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Background: Flexible sigmoidoscopy (FS) is a complex technical procedure performed in a variety of settings, by examiners with diverse professional backgrounds, training, and experience. Potential variation in technical quality may have a profound impact on the effectiveness of FS on the early detection and prevention of colorectal cancer.
Aim: We propose a set of consensus and evidence based recommendations to assist the development of continuous quality improvement programmes around the delivery of FS for colorectal cancer screening.
Recommendations: These recommendations address the intervals between FS examinations, documentation of results, training of endoscopists, decision making around referral for colonoscopy, policies for antibiotic prophylaxis and management of anticoagulation, insertion of the FS endoscope, bowel preparation, complications, the use of non-physicians as FS endoscopists, and FS endoscope reprocessing. For each of these areas, continuous quality improvement targets are recommended, and research questions are proposed.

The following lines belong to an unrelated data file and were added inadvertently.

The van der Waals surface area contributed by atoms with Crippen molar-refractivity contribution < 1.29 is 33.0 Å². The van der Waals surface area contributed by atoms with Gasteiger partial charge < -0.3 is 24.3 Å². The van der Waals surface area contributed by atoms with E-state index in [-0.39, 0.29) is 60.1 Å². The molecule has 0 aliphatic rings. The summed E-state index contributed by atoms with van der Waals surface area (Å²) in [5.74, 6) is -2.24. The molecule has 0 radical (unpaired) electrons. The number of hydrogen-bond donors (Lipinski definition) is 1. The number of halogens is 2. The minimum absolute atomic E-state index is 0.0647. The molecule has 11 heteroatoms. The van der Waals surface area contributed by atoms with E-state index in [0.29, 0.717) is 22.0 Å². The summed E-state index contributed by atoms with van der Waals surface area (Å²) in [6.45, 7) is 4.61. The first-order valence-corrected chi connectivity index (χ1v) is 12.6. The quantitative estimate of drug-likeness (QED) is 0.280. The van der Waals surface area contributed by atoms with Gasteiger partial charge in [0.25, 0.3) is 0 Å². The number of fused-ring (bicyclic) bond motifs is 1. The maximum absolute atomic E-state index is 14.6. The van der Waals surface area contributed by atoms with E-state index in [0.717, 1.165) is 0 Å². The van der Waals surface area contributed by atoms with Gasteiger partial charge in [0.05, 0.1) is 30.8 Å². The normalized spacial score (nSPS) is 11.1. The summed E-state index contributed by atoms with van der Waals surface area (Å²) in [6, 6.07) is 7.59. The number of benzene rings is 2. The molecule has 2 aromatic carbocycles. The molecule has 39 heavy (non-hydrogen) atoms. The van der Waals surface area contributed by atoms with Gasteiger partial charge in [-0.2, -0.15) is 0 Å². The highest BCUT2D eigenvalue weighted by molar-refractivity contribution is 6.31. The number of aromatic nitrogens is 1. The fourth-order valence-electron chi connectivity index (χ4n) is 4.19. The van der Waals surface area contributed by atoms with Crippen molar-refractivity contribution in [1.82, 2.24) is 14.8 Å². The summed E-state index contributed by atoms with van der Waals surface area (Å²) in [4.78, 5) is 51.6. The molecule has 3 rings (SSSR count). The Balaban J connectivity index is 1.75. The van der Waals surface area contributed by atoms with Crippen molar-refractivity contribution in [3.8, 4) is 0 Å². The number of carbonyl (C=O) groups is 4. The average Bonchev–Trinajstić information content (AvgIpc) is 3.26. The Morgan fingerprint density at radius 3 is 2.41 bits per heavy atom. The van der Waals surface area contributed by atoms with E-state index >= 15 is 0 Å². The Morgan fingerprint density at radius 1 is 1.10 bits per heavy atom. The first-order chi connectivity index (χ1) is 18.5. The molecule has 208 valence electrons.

Colorectal cancer is the second leading cause of cancer death in the USA.1 Colorectal cancer screening performed with flexible sigmoidoscopy (FS) has been associated with reduced incidence and mortality from colorectal cancer in cohort studies,2 case control studies,3–7 and a randomised controlled trial.8 FS is performed in diverse environments, including dedicated hospital based endoscopy units, outpatient physician offices, and endoscopic ambulatory surgery centres.
FS is a complex technical procedure that requires training and experience to ensure accuracy and safety.9 The US Multi-Society Task Force on Colorectal Cancer developed these recommendations for the technical performance of FS and for continuous quality improvement in FS screening in conjunction with several international experts on the use of FS. The Task Force is comprised of representatives of the American College of Gastroenterology, the American College of Physicians-American Society of Internal Medicine, the American Gastroenterological Association, and the American Society for Gastrointestinal Endoscopy (ASGE). Investigators performing three large randomised clinical trials of FS provided additional expert opinion (prostate, lung, colorectal, and ovarian trial of the US National Cancer Institute (Robert E Schoen),10,11 the UK Flexible Sigmoidoscopy Trial (Wendy Atkin),12 and the Norwegian Colorectal Cancer Prevention trial (Geir Hoff)13,14).